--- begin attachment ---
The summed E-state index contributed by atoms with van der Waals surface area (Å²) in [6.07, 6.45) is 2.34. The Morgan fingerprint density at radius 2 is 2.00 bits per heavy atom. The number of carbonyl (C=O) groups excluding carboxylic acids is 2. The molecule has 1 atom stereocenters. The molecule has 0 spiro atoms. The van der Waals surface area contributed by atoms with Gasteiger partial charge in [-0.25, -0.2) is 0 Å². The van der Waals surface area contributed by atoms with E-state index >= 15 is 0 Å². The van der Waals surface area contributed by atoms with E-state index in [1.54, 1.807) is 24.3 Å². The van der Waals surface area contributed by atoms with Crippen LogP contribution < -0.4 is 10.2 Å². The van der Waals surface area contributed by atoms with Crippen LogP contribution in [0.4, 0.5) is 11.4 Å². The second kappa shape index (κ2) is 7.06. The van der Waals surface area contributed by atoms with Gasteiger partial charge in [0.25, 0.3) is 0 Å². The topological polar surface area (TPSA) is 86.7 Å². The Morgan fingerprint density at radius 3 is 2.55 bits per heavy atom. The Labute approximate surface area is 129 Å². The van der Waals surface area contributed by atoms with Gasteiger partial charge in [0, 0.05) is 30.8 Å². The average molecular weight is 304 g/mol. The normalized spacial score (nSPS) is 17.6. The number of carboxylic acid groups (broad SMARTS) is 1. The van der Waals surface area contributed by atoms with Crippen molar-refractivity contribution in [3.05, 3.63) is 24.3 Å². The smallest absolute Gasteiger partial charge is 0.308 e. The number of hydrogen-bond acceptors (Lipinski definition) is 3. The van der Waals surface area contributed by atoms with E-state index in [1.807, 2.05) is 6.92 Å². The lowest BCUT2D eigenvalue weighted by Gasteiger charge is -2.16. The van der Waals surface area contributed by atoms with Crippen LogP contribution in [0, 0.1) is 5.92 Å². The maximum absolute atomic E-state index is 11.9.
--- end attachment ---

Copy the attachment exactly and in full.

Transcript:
The summed E-state index contributed by atoms with van der Waals surface area (Å²) in [6.07, 6.45) is 2.34. The Morgan fingerprint density at radius 2 is 2.00 bits per heavy atom. The number of carbonyl (C=O) groups excluding carboxylic acids is 2. The molecule has 1 atom stereocenters. The molecule has 0 spiro atoms. The van der Waals surface area contributed by atoms with Gasteiger partial charge in [-0.25, -0.2) is 0 Å². The van der Waals surface area contributed by atoms with E-state index >= 15 is 0 Å². The van der Waals surface area contributed by atoms with E-state index in [1.54, 1.807) is 24.3 Å². The van der Waals surface area contributed by atoms with Crippen LogP contribution < -0.4 is 10.2 Å². The van der Waals surface area contributed by atoms with Crippen LogP contribution in [0.4, 0.5) is 11.4 Å². The second kappa shape index (κ2) is 7.06. The van der Waals surface area contributed by atoms with Gasteiger partial charge in [0.25, 0.3) is 0 Å². The topological polar surface area (TPSA) is 86.7 Å². The Morgan fingerprint density at radius 3 is 2.55 bits per heavy atom. The Labute approximate surface area is 129 Å². The van der Waals surface area contributed by atoms with Gasteiger partial charge in [0, 0.05) is 30.8 Å². The average molecular weight is 304 g/mol. The normalized spacial score (nSPS) is 17.6. The number of carboxylic acid groups (broad SMARTS) is 1. The van der Waals surface area contributed by atoms with Crippen molar-refractivity contribution in [3.05, 3.63) is 24.3 Å². The smallest absolute Gasteiger partial charge is 0.308 e. The number of hydrogen-bond acceptors (Lipinski definition) is 3. The van der Waals surface area contributed by atoms with E-state index in [1.807, 2.05) is 6.92 Å². The lowest BCUT2D eigenvalue weighted by Gasteiger charge is -2.16. The van der Waals surface area contributed by atoms with Crippen LogP contribution in [0, 0.1) is 5.92 Å². The maximum absolute atomic E-state index is 11.9.